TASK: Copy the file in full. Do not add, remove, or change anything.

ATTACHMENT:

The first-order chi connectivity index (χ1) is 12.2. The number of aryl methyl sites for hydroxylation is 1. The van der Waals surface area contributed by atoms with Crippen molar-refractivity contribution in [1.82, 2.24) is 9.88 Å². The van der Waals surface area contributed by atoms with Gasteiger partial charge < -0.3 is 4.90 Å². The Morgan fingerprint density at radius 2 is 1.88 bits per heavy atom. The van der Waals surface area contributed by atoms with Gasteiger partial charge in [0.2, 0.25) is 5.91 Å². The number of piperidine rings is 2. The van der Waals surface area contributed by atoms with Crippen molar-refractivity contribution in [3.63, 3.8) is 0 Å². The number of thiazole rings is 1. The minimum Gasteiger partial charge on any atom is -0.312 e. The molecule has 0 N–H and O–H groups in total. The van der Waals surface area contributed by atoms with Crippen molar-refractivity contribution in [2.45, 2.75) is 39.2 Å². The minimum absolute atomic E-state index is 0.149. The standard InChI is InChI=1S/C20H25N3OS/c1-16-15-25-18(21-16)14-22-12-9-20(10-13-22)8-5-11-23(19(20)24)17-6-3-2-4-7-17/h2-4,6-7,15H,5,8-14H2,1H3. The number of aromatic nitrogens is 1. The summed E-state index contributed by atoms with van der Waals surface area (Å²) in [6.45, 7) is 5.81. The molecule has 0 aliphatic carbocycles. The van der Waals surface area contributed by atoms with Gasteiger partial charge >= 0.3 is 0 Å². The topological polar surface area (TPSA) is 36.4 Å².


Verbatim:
The first-order chi connectivity index (χ1) is 12.2. The number of aryl methyl sites for hydroxylation is 1. The van der Waals surface area contributed by atoms with Crippen molar-refractivity contribution in [1.82, 2.24) is 9.88 Å². The van der Waals surface area contributed by atoms with Gasteiger partial charge < -0.3 is 4.90 Å². The Morgan fingerprint density at radius 2 is 1.88 bits per heavy atom. The van der Waals surface area contributed by atoms with Gasteiger partial charge in [0.2, 0.25) is 5.91 Å². The number of piperidine rings is 2. The van der Waals surface area contributed by atoms with Crippen molar-refractivity contribution in [3.63, 3.8) is 0 Å². The number of thiazole rings is 1. The minimum Gasteiger partial charge on any atom is -0.312 e. The molecule has 0 N–H and O–H groups in total. The van der Waals surface area contributed by atoms with Crippen molar-refractivity contribution in [2.45, 2.75) is 39.2 Å². The minimum absolute atomic E-state index is 0.149. The standard InChI is InChI=1S/C20H25N3OS/c1-16-15-25-18(21-16)14-22-12-9-20(10-13-22)8-5-11-23(19(20)24)17-6-3-2-4-7-17/h2-4,6-7,15H,5,8-14H2,1H3. The number of aromatic nitrogens is 1. The summed E-state index contributed by atoms with van der Waals surface area (Å²) in [6.45, 7) is 5.81. The molecule has 0 aliphatic carbocycles. The van der Waals surface area contributed by atoms with Gasteiger partial charge >= 0.3 is 0 Å². The topological polar surface area (TPSA) is 36.4 Å².